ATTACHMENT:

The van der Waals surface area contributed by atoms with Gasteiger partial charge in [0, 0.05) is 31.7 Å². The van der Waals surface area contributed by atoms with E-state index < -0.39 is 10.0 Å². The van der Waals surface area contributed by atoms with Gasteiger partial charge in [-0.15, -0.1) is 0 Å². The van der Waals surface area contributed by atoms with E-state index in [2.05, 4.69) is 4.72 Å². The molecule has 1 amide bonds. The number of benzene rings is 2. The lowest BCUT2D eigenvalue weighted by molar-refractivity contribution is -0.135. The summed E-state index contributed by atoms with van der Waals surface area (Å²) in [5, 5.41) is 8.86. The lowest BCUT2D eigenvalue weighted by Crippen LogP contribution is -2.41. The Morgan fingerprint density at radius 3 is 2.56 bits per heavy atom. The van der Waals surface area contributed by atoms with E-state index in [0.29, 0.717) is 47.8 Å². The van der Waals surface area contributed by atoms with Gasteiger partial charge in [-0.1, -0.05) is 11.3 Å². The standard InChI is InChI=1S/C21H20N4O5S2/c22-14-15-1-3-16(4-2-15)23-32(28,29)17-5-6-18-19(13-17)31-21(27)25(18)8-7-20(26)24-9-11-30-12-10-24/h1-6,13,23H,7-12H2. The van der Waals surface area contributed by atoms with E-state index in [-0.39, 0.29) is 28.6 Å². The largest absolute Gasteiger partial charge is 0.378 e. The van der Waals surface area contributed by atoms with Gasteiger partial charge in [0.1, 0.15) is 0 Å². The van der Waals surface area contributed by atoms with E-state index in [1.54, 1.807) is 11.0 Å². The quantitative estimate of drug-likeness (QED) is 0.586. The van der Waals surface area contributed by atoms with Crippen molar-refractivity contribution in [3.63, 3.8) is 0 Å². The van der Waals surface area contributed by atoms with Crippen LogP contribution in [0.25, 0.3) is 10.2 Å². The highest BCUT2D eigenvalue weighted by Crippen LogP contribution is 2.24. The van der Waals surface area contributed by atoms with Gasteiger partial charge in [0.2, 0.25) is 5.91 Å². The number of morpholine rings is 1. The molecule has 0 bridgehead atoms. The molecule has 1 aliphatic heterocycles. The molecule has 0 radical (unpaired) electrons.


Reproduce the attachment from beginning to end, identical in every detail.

The van der Waals surface area contributed by atoms with Gasteiger partial charge in [0, 0.05) is 31.7 Å². The van der Waals surface area contributed by atoms with E-state index < -0.39 is 10.0 Å². The van der Waals surface area contributed by atoms with Gasteiger partial charge in [-0.15, -0.1) is 0 Å². The van der Waals surface area contributed by atoms with E-state index in [2.05, 4.69) is 4.72 Å². The molecule has 1 amide bonds. The number of benzene rings is 2. The lowest BCUT2D eigenvalue weighted by molar-refractivity contribution is -0.135. The summed E-state index contributed by atoms with van der Waals surface area (Å²) in [5, 5.41) is 8.86. The lowest BCUT2D eigenvalue weighted by Crippen LogP contribution is -2.41. The Morgan fingerprint density at radius 3 is 2.56 bits per heavy atom. The van der Waals surface area contributed by atoms with E-state index in [0.29, 0.717) is 47.8 Å². The van der Waals surface area contributed by atoms with Gasteiger partial charge in [-0.1, -0.05) is 11.3 Å². The standard InChI is InChI=1S/C21H20N4O5S2/c22-14-15-1-3-16(4-2-15)23-32(28,29)17-5-6-18-19(13-17)31-21(27)25(18)8-7-20(26)24-9-11-30-12-10-24/h1-6,13,23H,7-12H2. The van der Waals surface area contributed by atoms with E-state index in [-0.39, 0.29) is 28.6 Å². The largest absolute Gasteiger partial charge is 0.378 e. The van der Waals surface area contributed by atoms with Gasteiger partial charge in [0.1, 0.15) is 0 Å². The van der Waals surface area contributed by atoms with E-state index in [1.54, 1.807) is 11.0 Å². The quantitative estimate of drug-likeness (QED) is 0.586. The van der Waals surface area contributed by atoms with Crippen molar-refractivity contribution in [3.63, 3.8) is 0 Å². The van der Waals surface area contributed by atoms with Crippen LogP contribution in [0.25, 0.3) is 10.2 Å². The highest BCUT2D eigenvalue weighted by Crippen LogP contribution is 2.24. The van der Waals surface area contributed by atoms with Gasteiger partial charge in [0.2, 0.25) is 5.91 Å². The number of morpholine rings is 1. The molecule has 0 bridgehead atoms. The molecule has 1 aliphatic heterocycles. The molecule has 0 radical (unpaired) electrons.